LONDON (Reuters) - British Prime Minister Boris Johnson acted lawfully when he ordered the suspension of parliament for five weeks before Brexit, London’s High Court ruled on Friday, but it allowed the the legal challenge to be taken to the Supreme Court.
Johnson announced at the end of August that he would suspend parliament from mid-September to mid-October, just before Britain is due to leave the European Union on Oct. 31, so the government could announce a new legislative program.
But the move enraged opponents who accused him of seeking to silence parliament, and prompted campaigner Gina Miller to challenge the order, arguing that the House of Commons should be sitting during such a momentous time in the country’s history.
Miller, who previously defeated the government in court over another Brexit issue two years ago, was backed by former Conservative Prime Minister John Major and some opposition politicians.
“We feel strongly that parliamentary sovereignty is fundamental to the stability and future of our country and is therefore worth fighting to defend,” she said after the hearing.
“We are therefore pleased that the judges have given permission to appeal to the Supreme Court on the grounds that our case has merit.”
The Supreme Court will hear the appeal on Sept. 17.
A spokeswoman for Prime Minister Johnson welcomed the ruling.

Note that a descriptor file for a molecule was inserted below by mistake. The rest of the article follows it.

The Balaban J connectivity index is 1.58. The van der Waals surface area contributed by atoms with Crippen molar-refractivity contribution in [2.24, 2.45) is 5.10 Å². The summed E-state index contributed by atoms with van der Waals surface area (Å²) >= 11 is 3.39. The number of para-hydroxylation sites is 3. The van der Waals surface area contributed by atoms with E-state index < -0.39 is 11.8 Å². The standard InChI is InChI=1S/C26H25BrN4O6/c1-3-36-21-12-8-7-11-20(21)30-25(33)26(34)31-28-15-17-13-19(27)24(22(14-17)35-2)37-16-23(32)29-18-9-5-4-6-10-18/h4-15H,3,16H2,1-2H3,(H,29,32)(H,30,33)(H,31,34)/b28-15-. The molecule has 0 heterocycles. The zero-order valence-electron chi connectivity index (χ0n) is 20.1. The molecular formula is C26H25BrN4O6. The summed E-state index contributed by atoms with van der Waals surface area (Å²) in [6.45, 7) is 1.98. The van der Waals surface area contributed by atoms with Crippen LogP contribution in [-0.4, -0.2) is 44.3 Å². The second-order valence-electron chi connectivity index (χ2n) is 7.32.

“We hope that those seeking to use the judiciary to frustrate the government take note of it and of the Court of Sessions ruling earlier this week (in Scotland) and withdraw their cases,” she said.
More than three years after Britons voted to leave the bloc in a 2016 referendum, Brexit remains up in the air, with options ranging from a last-minute divorce deal, a turbulent no-deal exit or abandoning the whole endeavor altogether.
Miller’s lawyer, David Pannick, said comments from Johnson showed an important part of his reasoning for the prorogation, or suspension, was that parliament might say or do something that impeded the government’s Brexit plans.
Johnson, who took office in July, has promised to take Britain out of the EU on Oct. 31 with or without a deal.
Government lawyer James Eadie had said the question of suspension was not a matter for the courts.
He said Pannick’s central argument was that lawmakers would not be able to legislate over a no-deal Brexit but that events of recent days “indicate that that is just untenable” and rendered the proceedings “slightly pointless”.
Lawmakers voted this week to force Johnson to seek a three-month delay to Brexit rather than leave without an agreement on Oct. 31, a move that could lead to an election.
Separate legal challenges to Johnson’s Brexit plans are also being heard in Scotland and Northern Ireland.
In Belfast, lawyers for local rights activist Raymond McCord argued Britain should not be allowed to leave the EU without a deal because it was not provided for in existing legislation and would be incompatible with Northern Ireland’s 1998 Good Friday peace accord.
“To leave without a deal will cause chaos, economic misery and threaten the Northern Ireland peace process. It would be madness,” said Ronan Lavery, lawyer for McCord, whose son was killed during the three decades of violence the peace deal largely ended.
Additional reporting by Ian Graham in Belfast; editing by Stephen Addison